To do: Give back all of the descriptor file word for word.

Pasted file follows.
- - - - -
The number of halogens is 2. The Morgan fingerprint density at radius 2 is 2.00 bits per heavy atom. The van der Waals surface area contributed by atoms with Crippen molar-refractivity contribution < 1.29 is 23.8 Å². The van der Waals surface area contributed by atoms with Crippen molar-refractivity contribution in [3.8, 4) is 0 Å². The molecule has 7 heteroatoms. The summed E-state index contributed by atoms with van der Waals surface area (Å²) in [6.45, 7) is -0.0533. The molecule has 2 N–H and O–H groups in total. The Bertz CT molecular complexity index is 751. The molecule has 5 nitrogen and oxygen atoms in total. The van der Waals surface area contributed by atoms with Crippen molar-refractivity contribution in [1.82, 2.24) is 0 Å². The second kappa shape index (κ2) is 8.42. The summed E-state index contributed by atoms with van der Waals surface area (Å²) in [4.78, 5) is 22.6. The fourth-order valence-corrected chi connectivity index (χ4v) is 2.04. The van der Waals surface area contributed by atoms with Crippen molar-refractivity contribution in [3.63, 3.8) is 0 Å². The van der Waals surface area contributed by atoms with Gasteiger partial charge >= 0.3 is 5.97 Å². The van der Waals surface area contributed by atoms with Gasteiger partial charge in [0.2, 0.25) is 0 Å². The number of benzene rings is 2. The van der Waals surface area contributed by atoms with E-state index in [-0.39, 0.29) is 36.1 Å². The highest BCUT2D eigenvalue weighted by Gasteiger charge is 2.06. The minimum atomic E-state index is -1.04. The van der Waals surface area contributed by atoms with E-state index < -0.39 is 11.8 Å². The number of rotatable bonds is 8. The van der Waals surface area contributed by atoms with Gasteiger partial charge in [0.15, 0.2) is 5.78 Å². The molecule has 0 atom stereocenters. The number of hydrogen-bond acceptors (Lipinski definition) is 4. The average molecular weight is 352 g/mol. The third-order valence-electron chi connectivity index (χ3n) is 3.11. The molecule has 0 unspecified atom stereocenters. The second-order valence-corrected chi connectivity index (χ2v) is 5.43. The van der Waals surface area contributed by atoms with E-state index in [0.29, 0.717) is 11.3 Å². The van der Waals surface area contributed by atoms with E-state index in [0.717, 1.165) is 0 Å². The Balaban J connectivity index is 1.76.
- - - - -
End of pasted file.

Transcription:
The number of halogens is 2. The Morgan fingerprint density at radius 2 is 2.00 bits per heavy atom. The van der Waals surface area contributed by atoms with Crippen molar-refractivity contribution < 1.29 is 23.8 Å². The van der Waals surface area contributed by atoms with Crippen molar-refractivity contribution in [3.8, 4) is 0 Å². The molecule has 7 heteroatoms. The summed E-state index contributed by atoms with van der Waals surface area (Å²) in [6.45, 7) is -0.0533. The molecule has 2 N–H and O–H groups in total. The Bertz CT molecular complexity index is 751. The molecule has 5 nitrogen and oxygen atoms in total. The van der Waals surface area contributed by atoms with Crippen molar-refractivity contribution in [1.82, 2.24) is 0 Å². The second kappa shape index (κ2) is 8.42. The summed E-state index contributed by atoms with van der Waals surface area (Å²) in [4.78, 5) is 22.6. The fourth-order valence-corrected chi connectivity index (χ4v) is 2.04. The van der Waals surface area contributed by atoms with Crippen molar-refractivity contribution in [3.63, 3.8) is 0 Å². The van der Waals surface area contributed by atoms with Gasteiger partial charge >= 0.3 is 5.97 Å². The van der Waals surface area contributed by atoms with Gasteiger partial charge in [0.2, 0.25) is 0 Å². The number of benzene rings is 2. The van der Waals surface area contributed by atoms with E-state index in [-0.39, 0.29) is 36.1 Å². The highest BCUT2D eigenvalue weighted by Gasteiger charge is 2.06. The minimum atomic E-state index is -1.04. The van der Waals surface area contributed by atoms with E-state index < -0.39 is 11.8 Å². The number of rotatable bonds is 8. The van der Waals surface area contributed by atoms with Gasteiger partial charge in [0.15, 0.2) is 5.78 Å². The molecule has 0 atom stereocenters. The number of hydrogen-bond acceptors (Lipinski definition) is 4. The average molecular weight is 352 g/mol. The third-order valence-electron chi connectivity index (χ3n) is 3.11. The molecule has 0 unspecified atom stereocenters. The second-order valence-corrected chi connectivity index (χ2v) is 5.43. The van der Waals surface area contributed by atoms with E-state index in [0.29, 0.717) is 11.3 Å². The van der Waals surface area contributed by atoms with E-state index in [0.717, 1.165) is 0 Å². The Balaban J connectivity index is 1.76.